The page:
Michael Bitzer

Political Columnist

Dr. Michael Bitzer is an associate professor of politics and history at Catawba College, where he also serves as the 2011-2012 Swink Professor for Excellence in Classroom Teaching and the chair of the department of history & politics.  A native South Carolinian, he holds graduate degrees in both history and political science from Clemson University and The University of Georgia’s School of Public and International Affairs. Dr. Bitzer’s studies have focused on Southern politics, campaigns and elections, and a variety of topics in American politics.

The idyllic vision of political debates is that they serve as an opportunity for the candidates to share their thoughts and ideas on issues of public policy, to engage with their opponents and clearly delineate where they stand from the other side and how they would impact public policy.

While we had a ‘debate’ of sorts on Tuesday and Thursday evenings between incumbent U.S. Senator Kay Hagan and challenger Thom Tillis, what we really got was a gloves-off slugfest of aggressive talking points. In other words, a no-holds brawl rather than a debate.

As we enter the last weeks of the general campaign, North Carolina’s U.S. Senate race has some analysts believing that the Hagan-Tillis battle is defying the normal expectations.

As we head into the final weeks of the general election campaign, attention is turning to who will make up the electorate, with a focus on North Carolina’s fastest-growing voter group: unaffiliated.

The U.S. Senate race between Republican challenger Thom Tillis and Democratic incumbent Kay Hagan seems to be taking a notable shift in tone and approach, seemingly driven by gender.

Never mind that the race is between a man and a woman; the issues, ads, and even the polling have become representative of the classic ‘gender gap’ that surfaces within American politics.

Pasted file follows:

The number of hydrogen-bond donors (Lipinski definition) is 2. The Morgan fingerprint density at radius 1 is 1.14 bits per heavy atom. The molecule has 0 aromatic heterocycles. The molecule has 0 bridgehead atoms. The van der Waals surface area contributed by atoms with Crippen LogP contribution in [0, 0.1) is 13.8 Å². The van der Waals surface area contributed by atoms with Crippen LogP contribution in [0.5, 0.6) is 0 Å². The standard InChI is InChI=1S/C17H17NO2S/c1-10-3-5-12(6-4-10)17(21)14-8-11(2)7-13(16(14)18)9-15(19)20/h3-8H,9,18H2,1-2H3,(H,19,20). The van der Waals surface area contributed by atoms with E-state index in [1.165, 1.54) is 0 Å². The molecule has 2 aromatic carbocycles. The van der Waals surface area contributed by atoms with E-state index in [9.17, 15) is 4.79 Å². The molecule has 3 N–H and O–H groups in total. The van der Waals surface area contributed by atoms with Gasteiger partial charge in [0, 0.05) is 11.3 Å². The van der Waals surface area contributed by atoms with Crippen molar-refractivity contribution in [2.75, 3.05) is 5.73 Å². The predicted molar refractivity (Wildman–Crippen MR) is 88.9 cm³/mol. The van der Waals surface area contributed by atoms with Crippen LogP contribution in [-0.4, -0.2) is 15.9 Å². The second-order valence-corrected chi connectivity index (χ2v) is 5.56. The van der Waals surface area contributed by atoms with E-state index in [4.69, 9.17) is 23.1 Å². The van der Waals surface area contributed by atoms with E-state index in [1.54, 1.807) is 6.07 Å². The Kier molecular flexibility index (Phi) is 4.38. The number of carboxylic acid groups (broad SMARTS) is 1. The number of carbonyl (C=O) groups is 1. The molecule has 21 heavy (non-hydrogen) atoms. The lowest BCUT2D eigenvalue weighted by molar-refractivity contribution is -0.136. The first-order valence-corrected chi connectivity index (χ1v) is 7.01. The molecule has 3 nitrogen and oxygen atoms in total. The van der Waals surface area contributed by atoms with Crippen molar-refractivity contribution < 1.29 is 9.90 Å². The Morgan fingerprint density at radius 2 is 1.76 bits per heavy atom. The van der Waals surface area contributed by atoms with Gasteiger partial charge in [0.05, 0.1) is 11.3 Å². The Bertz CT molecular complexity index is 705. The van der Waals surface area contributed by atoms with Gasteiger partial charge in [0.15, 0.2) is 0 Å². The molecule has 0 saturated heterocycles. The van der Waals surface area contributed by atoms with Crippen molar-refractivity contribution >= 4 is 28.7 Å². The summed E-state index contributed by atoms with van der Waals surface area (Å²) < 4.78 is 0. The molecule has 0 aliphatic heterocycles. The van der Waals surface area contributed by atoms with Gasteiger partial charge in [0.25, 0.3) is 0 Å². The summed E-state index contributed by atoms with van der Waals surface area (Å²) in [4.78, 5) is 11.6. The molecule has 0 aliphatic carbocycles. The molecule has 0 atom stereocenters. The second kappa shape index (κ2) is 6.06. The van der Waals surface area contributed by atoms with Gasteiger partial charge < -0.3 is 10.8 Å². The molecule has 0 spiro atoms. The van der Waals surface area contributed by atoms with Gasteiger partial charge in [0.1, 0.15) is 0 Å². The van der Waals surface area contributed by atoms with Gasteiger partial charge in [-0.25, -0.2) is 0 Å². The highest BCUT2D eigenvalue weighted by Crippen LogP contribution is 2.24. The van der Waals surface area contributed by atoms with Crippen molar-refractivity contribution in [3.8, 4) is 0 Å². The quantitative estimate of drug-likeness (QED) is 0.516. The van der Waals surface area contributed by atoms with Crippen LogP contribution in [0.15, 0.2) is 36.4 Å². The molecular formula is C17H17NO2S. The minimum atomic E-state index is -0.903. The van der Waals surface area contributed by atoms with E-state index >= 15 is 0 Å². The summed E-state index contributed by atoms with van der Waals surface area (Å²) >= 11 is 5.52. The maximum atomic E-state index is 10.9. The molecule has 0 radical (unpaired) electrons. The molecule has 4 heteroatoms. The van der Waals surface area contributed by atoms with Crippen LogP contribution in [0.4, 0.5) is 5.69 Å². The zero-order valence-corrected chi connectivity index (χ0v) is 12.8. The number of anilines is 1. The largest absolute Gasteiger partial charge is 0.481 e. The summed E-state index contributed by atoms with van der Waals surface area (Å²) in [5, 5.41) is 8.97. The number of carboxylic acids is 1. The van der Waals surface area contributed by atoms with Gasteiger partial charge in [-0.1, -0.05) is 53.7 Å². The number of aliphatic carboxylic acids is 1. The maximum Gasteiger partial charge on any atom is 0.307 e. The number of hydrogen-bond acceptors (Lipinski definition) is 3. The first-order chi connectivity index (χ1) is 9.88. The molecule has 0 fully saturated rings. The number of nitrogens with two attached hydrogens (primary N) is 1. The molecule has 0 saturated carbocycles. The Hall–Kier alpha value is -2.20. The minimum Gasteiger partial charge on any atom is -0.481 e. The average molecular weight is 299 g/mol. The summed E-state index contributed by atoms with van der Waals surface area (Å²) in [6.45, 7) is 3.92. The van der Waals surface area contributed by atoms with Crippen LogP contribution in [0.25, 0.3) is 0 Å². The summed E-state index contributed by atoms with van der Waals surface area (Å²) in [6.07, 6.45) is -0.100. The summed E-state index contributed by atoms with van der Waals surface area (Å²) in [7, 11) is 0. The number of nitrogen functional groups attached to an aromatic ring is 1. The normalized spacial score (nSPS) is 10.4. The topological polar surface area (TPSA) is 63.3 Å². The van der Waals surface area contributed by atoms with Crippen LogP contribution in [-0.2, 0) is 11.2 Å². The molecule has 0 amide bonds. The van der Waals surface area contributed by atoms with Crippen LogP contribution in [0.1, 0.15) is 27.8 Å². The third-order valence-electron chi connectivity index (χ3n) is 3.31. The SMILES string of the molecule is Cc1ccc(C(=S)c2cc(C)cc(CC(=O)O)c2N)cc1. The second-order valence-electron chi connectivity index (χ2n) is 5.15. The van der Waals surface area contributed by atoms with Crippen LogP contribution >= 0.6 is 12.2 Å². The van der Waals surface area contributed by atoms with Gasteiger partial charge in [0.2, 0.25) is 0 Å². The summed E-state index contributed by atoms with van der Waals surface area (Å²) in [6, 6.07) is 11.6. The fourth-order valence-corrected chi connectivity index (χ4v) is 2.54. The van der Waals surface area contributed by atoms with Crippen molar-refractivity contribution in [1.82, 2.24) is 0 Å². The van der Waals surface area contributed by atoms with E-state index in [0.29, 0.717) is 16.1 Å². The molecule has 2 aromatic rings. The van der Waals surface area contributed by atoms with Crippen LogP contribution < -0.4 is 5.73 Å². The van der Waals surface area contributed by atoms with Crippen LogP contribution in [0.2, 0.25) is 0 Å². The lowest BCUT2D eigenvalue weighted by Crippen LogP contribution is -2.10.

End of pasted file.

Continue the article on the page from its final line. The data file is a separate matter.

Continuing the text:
Much has been made about the ‘enthusiasm’ gap that may be prevalent going into this year’s mid-term elections. Traditionally, the party in control of the White House has diminished enthusiasm about voting in mid-term elections. 

With the first debate of the U.S. Senate contest now in the books, we got a clear sense of what we should expect for the final two months of the Tillis-Hagan race: More of the same that we’ve seen for the past several months. 

Going into the debate, the big question seemed to be whether Tillis and Hagan would appeal to their respective electoral bases, or to the middle of the electorate, where the small number of independents may be convinced to finally pay attention two months before the actual election?

Even though the “general” campaign started immediately after Thom Tillis won the May primary, the real general campaign can start in earnest with the end of summer.   

And in the notorious “sixth-year” itch that voters can get against the president’s party, Hagan has added baggage that makes her climb to re-election even harder.

Hagan certainly benefited from the ground game that Obama brought to the state in 2008, but now she has to figure out how to develop a ground game with a president who isn’t on the ballot and has a low approval rating to boot.

Now that we’re entering the home stretch of summer, North Carolinians will come back from the beach, get the kids ready for school, and some may start to pay attention to the looming general election.  So it might be wise to take stock of where things stand in what has been described as a “nondescript, virtually unnoticed, hugely important Senate race” and “the

Much has been made about the recent vote by the Republican majority in the U.S. House of Representatives to authorize the Speaker to initiate a lawsuit “regarding the failure of the President … to act in a manner consistent with that official’s duties under the Constitution and laws of the United States with respect to implementation” of the Patient Protection and Affordable Care Act. 

Now that the Fourth Circuit Court of Appeals has struck down Virginia’s marriage ban for same-sex couples, the question turns from “if” gay marriage will be allowed in North Carolina to “when” it will occur.

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